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U.S. housing starts fall in July, tight labor market and rising wages likely to support housing market activity
U.S. housing starts dropped in July by 4 percent to 1.191 million units from a downwardly revised 1.241 million units in the prior month. The market expected a slight rise of 0.2 percent. The revision reflected lower multi-family starts than previously reported, while single-family starts were upwardly revised.
July’s drop was also concentrated in the multi-family segment, which dropped 16.2 percent to 315k, after a similar 16.4 percent fall in the prior month. The larger single-family segment recorded a modest rise of 1.3 percent to 876k.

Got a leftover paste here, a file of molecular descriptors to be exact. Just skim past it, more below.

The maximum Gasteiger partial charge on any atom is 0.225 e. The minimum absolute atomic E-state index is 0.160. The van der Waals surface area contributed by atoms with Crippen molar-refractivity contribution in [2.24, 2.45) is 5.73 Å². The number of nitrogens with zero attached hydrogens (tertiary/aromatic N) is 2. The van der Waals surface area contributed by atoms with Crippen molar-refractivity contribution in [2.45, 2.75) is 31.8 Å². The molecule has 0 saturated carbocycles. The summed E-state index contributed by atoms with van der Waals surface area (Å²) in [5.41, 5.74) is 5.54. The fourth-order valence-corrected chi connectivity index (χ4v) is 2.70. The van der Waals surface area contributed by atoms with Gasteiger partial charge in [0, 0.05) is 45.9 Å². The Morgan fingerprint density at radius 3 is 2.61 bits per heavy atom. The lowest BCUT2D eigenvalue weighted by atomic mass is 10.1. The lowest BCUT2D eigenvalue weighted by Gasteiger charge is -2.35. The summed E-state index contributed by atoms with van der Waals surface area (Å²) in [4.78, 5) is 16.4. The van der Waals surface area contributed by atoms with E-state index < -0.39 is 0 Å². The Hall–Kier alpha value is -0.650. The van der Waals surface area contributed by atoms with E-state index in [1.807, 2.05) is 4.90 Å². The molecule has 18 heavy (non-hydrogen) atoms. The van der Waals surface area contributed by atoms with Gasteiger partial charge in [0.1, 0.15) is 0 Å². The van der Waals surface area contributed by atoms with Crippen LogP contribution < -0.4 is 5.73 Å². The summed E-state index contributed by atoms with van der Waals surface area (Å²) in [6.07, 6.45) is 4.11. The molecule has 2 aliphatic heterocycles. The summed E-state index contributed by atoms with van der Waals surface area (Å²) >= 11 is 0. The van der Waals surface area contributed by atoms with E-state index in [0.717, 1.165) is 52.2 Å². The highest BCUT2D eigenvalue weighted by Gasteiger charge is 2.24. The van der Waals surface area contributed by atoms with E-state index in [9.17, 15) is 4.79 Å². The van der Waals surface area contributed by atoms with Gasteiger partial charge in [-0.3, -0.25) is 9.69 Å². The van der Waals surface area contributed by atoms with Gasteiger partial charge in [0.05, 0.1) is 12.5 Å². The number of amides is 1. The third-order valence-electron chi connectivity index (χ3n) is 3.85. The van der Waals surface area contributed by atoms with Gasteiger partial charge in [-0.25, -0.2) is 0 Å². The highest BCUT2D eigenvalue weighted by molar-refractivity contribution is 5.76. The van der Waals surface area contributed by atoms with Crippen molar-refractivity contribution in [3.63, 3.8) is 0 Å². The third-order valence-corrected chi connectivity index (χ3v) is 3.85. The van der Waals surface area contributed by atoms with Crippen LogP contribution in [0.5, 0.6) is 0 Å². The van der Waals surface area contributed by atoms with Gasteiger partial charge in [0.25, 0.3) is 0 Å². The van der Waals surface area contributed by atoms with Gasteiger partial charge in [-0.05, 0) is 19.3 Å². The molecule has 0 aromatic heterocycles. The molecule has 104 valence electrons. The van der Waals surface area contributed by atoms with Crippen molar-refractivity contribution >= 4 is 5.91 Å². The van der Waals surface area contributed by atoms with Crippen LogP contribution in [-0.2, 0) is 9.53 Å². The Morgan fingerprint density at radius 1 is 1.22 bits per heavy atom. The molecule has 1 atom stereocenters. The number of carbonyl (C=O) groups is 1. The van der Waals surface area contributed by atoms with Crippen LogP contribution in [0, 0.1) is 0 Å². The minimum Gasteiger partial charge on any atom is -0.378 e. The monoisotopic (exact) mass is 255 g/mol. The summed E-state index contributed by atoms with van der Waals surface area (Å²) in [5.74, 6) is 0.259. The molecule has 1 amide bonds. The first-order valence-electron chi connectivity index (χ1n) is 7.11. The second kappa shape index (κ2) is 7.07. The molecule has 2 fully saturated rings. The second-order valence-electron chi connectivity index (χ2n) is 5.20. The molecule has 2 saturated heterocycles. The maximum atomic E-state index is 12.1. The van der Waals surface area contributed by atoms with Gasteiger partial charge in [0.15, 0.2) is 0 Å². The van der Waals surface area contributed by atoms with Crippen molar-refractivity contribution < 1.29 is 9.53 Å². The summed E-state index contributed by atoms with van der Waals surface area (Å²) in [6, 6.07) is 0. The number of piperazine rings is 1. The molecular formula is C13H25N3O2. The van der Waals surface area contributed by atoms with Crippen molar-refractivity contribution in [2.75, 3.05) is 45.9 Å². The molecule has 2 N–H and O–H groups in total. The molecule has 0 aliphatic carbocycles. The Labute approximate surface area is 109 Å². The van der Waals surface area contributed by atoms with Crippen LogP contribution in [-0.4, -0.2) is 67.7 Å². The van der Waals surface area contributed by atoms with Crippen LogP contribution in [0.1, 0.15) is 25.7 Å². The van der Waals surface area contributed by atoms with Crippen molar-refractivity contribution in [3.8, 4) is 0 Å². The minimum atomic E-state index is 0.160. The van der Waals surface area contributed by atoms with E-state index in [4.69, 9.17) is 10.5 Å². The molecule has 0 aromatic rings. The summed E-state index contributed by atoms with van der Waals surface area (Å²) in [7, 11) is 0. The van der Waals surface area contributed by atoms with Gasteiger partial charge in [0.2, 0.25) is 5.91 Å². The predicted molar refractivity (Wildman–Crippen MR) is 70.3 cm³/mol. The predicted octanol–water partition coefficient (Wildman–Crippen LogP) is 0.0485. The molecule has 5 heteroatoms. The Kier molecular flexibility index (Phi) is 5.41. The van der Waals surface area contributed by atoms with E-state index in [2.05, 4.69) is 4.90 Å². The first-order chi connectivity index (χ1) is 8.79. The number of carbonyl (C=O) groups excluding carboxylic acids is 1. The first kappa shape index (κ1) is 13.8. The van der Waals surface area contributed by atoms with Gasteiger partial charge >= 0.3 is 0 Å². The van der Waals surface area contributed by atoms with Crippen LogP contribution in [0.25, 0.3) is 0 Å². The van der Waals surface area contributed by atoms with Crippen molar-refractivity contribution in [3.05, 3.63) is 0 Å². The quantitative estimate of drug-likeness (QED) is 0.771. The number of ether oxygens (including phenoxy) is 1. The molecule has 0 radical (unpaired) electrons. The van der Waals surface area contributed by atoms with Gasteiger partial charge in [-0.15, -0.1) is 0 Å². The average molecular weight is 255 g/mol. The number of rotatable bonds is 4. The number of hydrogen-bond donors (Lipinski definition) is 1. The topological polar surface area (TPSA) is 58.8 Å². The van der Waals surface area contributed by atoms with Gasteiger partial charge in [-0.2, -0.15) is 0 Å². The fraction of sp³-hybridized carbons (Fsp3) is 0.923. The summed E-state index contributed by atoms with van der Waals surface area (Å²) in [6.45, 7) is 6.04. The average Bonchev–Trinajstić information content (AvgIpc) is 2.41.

Permits rose 8.4 percent in July to 1.336 million, reversing a 5.2 percent fall in June. Multi-family permits rose sharply by 21.8 percent, while single-family permits rose a bit by 1.8 percent in July, rising for the third consecutive month.
Region wise, starts generally turned negative, with just the West posting a marginal rise of 1.3 percent. The Northeast, Midwest and South were down by 13.8 percent, 6.2 percent and 4.3 percent respectively.
New construction of residential houses continue to face headwinds in the U.S. The June data saw the third straight month of falling housing starts. While the fall for the last two months has been restricted to the multi-family segment, growth in the larger single-family segment has stayed subdued, noted TD Economics in a research report.
In spite of lacklustre starts, the rise in permits is positive, implying that builders might be positioning themselves to construct more units in the future.
“Demand fundamentals remain solid and if construction of more entry-level units can be ramped up, then a tight labor market and rising wages should support activity in the U.S. housing market”, added TD Economics.